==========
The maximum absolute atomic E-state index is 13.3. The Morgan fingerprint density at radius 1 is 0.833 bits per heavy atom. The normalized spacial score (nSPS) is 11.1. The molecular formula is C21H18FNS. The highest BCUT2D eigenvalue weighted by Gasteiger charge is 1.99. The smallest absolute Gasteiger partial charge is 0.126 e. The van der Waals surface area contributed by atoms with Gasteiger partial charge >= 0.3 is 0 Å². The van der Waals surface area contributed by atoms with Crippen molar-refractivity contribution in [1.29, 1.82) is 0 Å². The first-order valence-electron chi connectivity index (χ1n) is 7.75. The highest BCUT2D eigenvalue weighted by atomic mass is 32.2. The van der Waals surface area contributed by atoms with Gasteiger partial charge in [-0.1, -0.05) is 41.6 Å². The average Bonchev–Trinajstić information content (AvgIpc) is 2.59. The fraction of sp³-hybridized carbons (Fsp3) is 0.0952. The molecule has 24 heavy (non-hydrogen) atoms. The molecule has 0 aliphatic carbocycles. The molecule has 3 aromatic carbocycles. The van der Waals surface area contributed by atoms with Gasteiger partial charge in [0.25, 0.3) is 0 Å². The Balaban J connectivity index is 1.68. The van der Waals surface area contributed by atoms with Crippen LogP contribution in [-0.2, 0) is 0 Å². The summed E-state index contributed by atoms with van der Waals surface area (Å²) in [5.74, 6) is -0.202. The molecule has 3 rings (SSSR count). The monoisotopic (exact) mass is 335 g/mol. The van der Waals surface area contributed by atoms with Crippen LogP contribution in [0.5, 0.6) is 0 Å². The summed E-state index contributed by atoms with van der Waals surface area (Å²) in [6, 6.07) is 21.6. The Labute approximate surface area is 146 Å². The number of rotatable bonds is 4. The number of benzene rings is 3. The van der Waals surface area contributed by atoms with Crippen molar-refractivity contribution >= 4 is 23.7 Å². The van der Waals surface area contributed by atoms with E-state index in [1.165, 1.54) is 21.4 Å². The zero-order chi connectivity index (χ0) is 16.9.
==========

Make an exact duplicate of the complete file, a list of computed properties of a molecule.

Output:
The maximum absolute atomic E-state index is 13.3. The Morgan fingerprint density at radius 1 is 0.833 bits per heavy atom. The normalized spacial score (nSPS) is 11.1. The molecular formula is C21H18FNS. The highest BCUT2D eigenvalue weighted by Gasteiger charge is 1.99. The smallest absolute Gasteiger partial charge is 0.126 e. The van der Waals surface area contributed by atoms with Gasteiger partial charge >= 0.3 is 0 Å². The van der Waals surface area contributed by atoms with Crippen molar-refractivity contribution in [1.29, 1.82) is 0 Å². The first-order valence-electron chi connectivity index (χ1n) is 7.75. The highest BCUT2D eigenvalue weighted by atomic mass is 32.2. The van der Waals surface area contributed by atoms with Gasteiger partial charge in [-0.1, -0.05) is 41.6 Å². The average Bonchev–Trinajstić information content (AvgIpc) is 2.59. The fraction of sp³-hybridized carbons (Fsp3) is 0.0952. The molecule has 24 heavy (non-hydrogen) atoms. The molecule has 0 aliphatic carbocycles. The molecule has 3 aromatic carbocycles. The van der Waals surface area contributed by atoms with Gasteiger partial charge in [0.25, 0.3) is 0 Å². The Balaban J connectivity index is 1.68. The van der Waals surface area contributed by atoms with Crippen LogP contribution in [-0.2, 0) is 0 Å². The summed E-state index contributed by atoms with van der Waals surface area (Å²) in [5.74, 6) is -0.202. The molecule has 3 rings (SSSR count). The monoisotopic (exact) mass is 335 g/mol. The van der Waals surface area contributed by atoms with Crippen LogP contribution in [0.5, 0.6) is 0 Å². The summed E-state index contributed by atoms with van der Waals surface area (Å²) in [6, 6.07) is 21.6. The Labute approximate surface area is 146 Å². The number of rotatable bonds is 4. The number of benzene rings is 3. The van der Waals surface area contributed by atoms with Crippen molar-refractivity contribution >= 4 is 23.7 Å². The van der Waals surface area contributed by atoms with E-state index in [1.165, 1.54) is 21.4 Å². The zero-order chi connectivity index (χ0) is 16.9.